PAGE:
A Modern-Day Mordecai

By Menachem Genack

Published February 20, 2004, issue of February 20, 2004.
  • Print
  • Share Share

Senator Joe Lieberman would have made a wonderful leader for this country. He is an authentic American statesman, a brilliant craftsman of public policy (witness the primary role he played in drafting the Homeland Security Act) and a serious and loyal Jew.

Ruefully, support from the Jewish community, which should have been sustained and generous — as it was when he was a vice-presidential candidate — was lethargic. With Senator Lieberman’s withdrawal from the race for the Democratic presidential nomination, it may be a good idea for American Jews to consider whether they gave the senator a fair shake, or rather were paralyzed by reservations that may have been suited to certain times and places but were not appropriate to contemporary America.

Nobody doubted the senator’s integrity, his sense of purpose or his leadership ability. American Jews, rather, were anxious, and I believe misguidedly, about the very idea of a Jewish president. First, they feared a President Lieberman would have to bend over backwards to show folks both here and abroad that he was even-handed toward Israel. They feared that Americans would not take warmly to the idea of a Jewish president. And that, in turn, would be bad for America’s Jews.

These anxieties were unfounded on both counts. Senator Lieberman’s support of Israel has been steadfast and unwavering and would have remained that way through a presidential tenure. And there’s a simple explanation for this: His support does not stem from political calculation but from personal belief. His eloquence and his record reflect that longstanding, profound commitment. The notion that Senator Lieberman would adjust his views to please others is a dramatic underestimation of his character.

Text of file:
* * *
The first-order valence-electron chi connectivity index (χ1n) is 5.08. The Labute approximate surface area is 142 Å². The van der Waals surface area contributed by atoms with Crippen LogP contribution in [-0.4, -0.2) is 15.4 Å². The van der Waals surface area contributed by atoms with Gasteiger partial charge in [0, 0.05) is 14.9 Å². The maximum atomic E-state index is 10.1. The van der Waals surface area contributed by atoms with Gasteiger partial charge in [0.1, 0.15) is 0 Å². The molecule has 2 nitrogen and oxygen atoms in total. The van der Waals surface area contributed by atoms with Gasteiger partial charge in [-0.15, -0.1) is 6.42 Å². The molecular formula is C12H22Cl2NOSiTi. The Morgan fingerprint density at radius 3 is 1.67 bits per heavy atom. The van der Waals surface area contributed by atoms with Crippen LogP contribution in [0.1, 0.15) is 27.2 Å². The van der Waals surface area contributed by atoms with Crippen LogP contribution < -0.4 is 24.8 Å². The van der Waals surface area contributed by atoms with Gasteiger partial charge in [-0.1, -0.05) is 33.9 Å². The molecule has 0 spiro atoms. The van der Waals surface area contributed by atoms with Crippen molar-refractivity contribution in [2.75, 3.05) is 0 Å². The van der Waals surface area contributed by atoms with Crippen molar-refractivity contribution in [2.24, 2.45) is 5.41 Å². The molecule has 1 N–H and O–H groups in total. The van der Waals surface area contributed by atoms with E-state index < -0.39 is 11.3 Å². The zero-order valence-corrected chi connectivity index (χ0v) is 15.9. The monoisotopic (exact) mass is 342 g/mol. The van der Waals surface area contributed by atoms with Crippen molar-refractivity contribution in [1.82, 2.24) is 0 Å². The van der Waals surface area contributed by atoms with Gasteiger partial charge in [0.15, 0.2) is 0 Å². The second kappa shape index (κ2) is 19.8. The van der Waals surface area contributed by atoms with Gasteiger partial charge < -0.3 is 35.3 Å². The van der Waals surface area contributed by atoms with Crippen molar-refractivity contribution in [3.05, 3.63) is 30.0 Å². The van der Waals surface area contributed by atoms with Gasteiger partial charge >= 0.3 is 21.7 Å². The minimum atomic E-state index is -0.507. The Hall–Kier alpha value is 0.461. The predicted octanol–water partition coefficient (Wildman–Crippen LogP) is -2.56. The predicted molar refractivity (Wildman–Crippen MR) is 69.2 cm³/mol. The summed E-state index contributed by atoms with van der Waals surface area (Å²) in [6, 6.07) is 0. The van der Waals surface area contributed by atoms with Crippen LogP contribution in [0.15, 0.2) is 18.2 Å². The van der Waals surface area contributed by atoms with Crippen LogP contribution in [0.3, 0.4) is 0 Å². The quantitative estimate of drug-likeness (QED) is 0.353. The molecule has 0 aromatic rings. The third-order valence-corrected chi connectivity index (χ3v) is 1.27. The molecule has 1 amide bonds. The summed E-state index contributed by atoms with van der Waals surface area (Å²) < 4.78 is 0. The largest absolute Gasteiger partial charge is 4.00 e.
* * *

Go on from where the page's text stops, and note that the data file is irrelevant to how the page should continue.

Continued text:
The idea that Americans are not ready for a Jewish president is also narrow-minded. Unfortunately, we see throughout the world a resurgence of antisemitism. But the United States remains an island of tolerance. America was built on concepts of liberty and equality, and it has lived up to those principles. The citizens of the United States are prepared to accept a Jewish president just as, 44 years ago, they were prepared to accept a Catholic president, John Kennedy.

There is, admittedly, a precedent in our tradition for the ambivalence shown by the senator’s co-religionists to the idea of a Jew in high public office. But that ambivalence is not applauded by our tradition.

In the course of the Book of Esther, the protagonists Mordecai and Esther convince King Ahasuerus to support the Jews in their effort to stand up to Haman’s barbaric decree to eliminate the Jews. With the king’s help (and Divine assistance), the Jews were able to survive a threat that surely would have otherwise wiped them out. Mordecai, well-established by story’s end in the king’s court, should be universally beloved by the Jews, right? Wrong.

The very last verse of the Megilla reads, “For Mordecai the Jew was next unto king Ahasuerus, and great among the Jews, and accepted by the majority of his brethren; seeking the good of his people and speaking peace to all his seed.” The commentaries point out that while Mordecai’s public role was admired by most of his fellow Jews, a distinct minority of the members of the Sanhedrin, the Jewish high court, harbored mixed feelings about his having made a career for himself outside of the study hall and the life of deliberating upon Torah. What place is it for a Jew, even so great a Jew, they argued, to be in the public eye?

Given the unambiguous role of Mordecai in saving the Jewish people and his continued role in protecting them from his post as the king’s prime minister, their reservation is astonishing.